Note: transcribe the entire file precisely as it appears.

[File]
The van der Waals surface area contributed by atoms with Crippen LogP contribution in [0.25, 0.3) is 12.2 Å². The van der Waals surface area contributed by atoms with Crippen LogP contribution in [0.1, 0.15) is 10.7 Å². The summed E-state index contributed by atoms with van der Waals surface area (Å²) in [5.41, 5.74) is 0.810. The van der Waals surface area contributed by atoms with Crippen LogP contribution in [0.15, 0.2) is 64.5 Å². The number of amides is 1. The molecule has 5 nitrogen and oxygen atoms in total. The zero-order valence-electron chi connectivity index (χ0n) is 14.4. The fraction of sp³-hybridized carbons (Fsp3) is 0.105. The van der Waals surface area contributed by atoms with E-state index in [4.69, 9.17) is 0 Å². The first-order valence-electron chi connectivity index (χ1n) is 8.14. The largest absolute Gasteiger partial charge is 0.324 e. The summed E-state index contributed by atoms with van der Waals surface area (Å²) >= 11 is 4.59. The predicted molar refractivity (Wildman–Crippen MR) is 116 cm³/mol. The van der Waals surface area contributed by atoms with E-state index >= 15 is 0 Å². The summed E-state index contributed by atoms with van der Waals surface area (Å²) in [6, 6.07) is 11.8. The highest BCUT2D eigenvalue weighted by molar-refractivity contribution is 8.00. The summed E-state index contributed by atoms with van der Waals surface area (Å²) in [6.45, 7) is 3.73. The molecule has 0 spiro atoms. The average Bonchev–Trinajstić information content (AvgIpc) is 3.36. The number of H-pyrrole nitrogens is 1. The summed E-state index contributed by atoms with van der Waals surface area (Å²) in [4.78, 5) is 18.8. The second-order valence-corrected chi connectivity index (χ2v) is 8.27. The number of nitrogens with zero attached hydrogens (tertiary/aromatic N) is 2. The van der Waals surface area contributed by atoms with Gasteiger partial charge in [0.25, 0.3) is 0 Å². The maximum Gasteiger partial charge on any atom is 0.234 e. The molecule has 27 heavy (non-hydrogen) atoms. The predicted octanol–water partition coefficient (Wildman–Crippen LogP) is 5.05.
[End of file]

The van der Waals surface area contributed by atoms with Crippen LogP contribution in [0.25, 0.3) is 12.2 Å². The van der Waals surface area contributed by atoms with Crippen LogP contribution in [0.1, 0.15) is 10.7 Å². The summed E-state index contributed by atoms with van der Waals surface area (Å²) in [5.41, 5.74) is 0.810. The van der Waals surface area contributed by atoms with Crippen LogP contribution in [0.15, 0.2) is 64.5 Å². The number of amides is 1. The molecule has 5 nitrogen and oxygen atoms in total. The zero-order valence-electron chi connectivity index (χ0n) is 14.4. The fraction of sp³-hybridized carbons (Fsp3) is 0.105. The van der Waals surface area contributed by atoms with E-state index in [4.69, 9.17) is 0 Å². The first-order valence-electron chi connectivity index (χ1n) is 8.14. The largest absolute Gasteiger partial charge is 0.324 e. The summed E-state index contributed by atoms with van der Waals surface area (Å²) >= 11 is 4.59. The predicted molar refractivity (Wildman–Crippen MR) is 116 cm³/mol. The van der Waals surface area contributed by atoms with E-state index >= 15 is 0 Å². The summed E-state index contributed by atoms with van der Waals surface area (Å²) in [6, 6.07) is 11.8. The highest BCUT2D eigenvalue weighted by molar-refractivity contribution is 8.00. The summed E-state index contributed by atoms with van der Waals surface area (Å²) in [6.45, 7) is 3.73. The molecule has 0 spiro atoms. The average Bonchev–Trinajstić information content (AvgIpc) is 3.36. The number of H-pyrrole nitrogens is 1. The summed E-state index contributed by atoms with van der Waals surface area (Å²) in [4.78, 5) is 18.8. The second-order valence-corrected chi connectivity index (χ2v) is 8.27. The number of nitrogens with zero attached hydrogens (tertiary/aromatic N) is 2. The van der Waals surface area contributed by atoms with Gasteiger partial charge in [0.25, 0.3) is 0 Å². The maximum Gasteiger partial charge on any atom is 0.234 e. The molecule has 27 heavy (non-hydrogen) atoms. The predicted octanol–water partition coefficient (Wildman–Crippen LogP) is 5.05.